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Born: 1825, Vienna
Died: 1899, Vienna
"If it is true that I have some talent, then I owe its blossoming to my beloved city of Vienna."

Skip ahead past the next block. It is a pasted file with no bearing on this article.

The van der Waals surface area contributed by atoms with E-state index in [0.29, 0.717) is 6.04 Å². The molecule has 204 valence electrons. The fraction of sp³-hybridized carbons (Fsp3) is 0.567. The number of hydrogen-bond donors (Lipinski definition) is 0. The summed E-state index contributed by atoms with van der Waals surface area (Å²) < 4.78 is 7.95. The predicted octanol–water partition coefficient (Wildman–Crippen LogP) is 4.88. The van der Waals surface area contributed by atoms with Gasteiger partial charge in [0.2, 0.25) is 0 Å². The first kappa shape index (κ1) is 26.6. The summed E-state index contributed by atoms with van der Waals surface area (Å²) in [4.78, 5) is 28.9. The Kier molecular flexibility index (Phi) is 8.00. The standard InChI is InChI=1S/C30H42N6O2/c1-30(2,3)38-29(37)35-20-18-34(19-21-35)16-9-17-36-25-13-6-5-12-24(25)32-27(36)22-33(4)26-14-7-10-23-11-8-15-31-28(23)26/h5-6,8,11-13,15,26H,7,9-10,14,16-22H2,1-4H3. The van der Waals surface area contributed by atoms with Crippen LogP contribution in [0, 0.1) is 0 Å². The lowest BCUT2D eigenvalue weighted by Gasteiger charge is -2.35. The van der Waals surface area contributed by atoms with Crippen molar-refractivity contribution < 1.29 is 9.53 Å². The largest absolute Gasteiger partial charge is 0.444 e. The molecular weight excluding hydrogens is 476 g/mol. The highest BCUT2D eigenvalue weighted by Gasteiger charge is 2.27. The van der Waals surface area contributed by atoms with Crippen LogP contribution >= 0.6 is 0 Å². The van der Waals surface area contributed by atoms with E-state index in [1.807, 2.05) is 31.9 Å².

JOHANN STRAUSS, JR. wrote his first waltz when he was six. It was 36 bars long, and he later published it under the title Erster Gedanke ("First Thoughts"). As a boy, Strauss secretly studied the violin with the concertmaster of his father's orchestra. But his father, though a successful musician himself, would have none of his son's musical daydreaming. Young Johann would be a respectable banker, not a salon orchestra leader. When Johann, Jr. was 17, Johann, Sr. left his wife and family, and Johann immediately set about studying music seriously. At 19, he formed an orchestra and, after making his debut, immediately became his father's greatest rival. When Johann, Sr. died in 1849, Johann, Jr. took over his orchestra and merged it with his own. Beginning in 1856, he toured with the orchestra, establishing his reputation internationally. He was one of the most famous composers in the world, "The Waltz King" whose music came to symbolize the glittering age of Vienna and the last hurrah of the Austro-Hungarian Empire before ethnic strife and World War I tore it apart.